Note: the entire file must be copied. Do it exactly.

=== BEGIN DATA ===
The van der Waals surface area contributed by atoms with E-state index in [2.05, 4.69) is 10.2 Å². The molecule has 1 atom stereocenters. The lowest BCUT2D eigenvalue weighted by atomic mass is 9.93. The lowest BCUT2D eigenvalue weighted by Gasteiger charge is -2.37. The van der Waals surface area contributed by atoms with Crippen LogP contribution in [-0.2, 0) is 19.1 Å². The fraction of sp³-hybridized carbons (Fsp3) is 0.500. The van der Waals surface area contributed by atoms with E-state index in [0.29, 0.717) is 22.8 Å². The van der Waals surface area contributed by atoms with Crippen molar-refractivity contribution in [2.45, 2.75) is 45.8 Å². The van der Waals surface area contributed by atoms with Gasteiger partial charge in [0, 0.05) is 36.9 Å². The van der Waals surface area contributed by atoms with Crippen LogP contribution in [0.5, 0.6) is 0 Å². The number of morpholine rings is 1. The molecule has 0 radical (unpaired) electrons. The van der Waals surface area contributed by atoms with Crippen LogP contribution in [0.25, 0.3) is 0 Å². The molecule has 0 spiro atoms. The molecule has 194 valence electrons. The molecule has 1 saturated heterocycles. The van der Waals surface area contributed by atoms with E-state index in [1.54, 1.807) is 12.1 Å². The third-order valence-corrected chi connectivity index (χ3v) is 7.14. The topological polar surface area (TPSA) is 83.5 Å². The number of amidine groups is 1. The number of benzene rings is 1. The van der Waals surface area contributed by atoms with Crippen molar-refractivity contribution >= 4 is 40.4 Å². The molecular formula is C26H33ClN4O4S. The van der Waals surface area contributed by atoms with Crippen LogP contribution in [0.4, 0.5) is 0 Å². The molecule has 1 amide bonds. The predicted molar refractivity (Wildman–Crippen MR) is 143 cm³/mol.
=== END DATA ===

The van der Waals surface area contributed by atoms with E-state index in [2.05, 4.69) is 10.2 Å². The molecule has 1 atom stereocenters. The lowest BCUT2D eigenvalue weighted by atomic mass is 9.93. The lowest BCUT2D eigenvalue weighted by Gasteiger charge is -2.37. The van der Waals surface area contributed by atoms with Crippen LogP contribution in [-0.2, 0) is 19.1 Å². The fraction of sp³-hybridized carbons (Fsp3) is 0.500. The van der Waals surface area contributed by atoms with E-state index in [0.29, 0.717) is 22.8 Å². The van der Waals surface area contributed by atoms with Crippen molar-refractivity contribution in [2.45, 2.75) is 45.8 Å². The van der Waals surface area contributed by atoms with Gasteiger partial charge in [0, 0.05) is 36.9 Å². The van der Waals surface area contributed by atoms with Crippen LogP contribution in [0.5, 0.6) is 0 Å². The number of morpholine rings is 1. The molecule has 0 radical (unpaired) electrons. The van der Waals surface area contributed by atoms with Crippen LogP contribution in [0.25, 0.3) is 0 Å². The molecule has 0 spiro atoms. The molecule has 194 valence electrons. The molecule has 1 saturated heterocycles. The van der Waals surface area contributed by atoms with E-state index in [1.54, 1.807) is 12.1 Å². The third-order valence-corrected chi connectivity index (χ3v) is 7.14. The topological polar surface area (TPSA) is 83.5 Å². The number of amidine groups is 1. The number of benzene rings is 1. The van der Waals surface area contributed by atoms with Crippen molar-refractivity contribution >= 4 is 40.4 Å². The molecular formula is C26H33ClN4O4S. The van der Waals surface area contributed by atoms with Crippen LogP contribution in [0.4, 0.5) is 0 Å². The molecule has 1 amide bonds. The predicted molar refractivity (Wildman–Crippen MR) is 143 cm³/mol.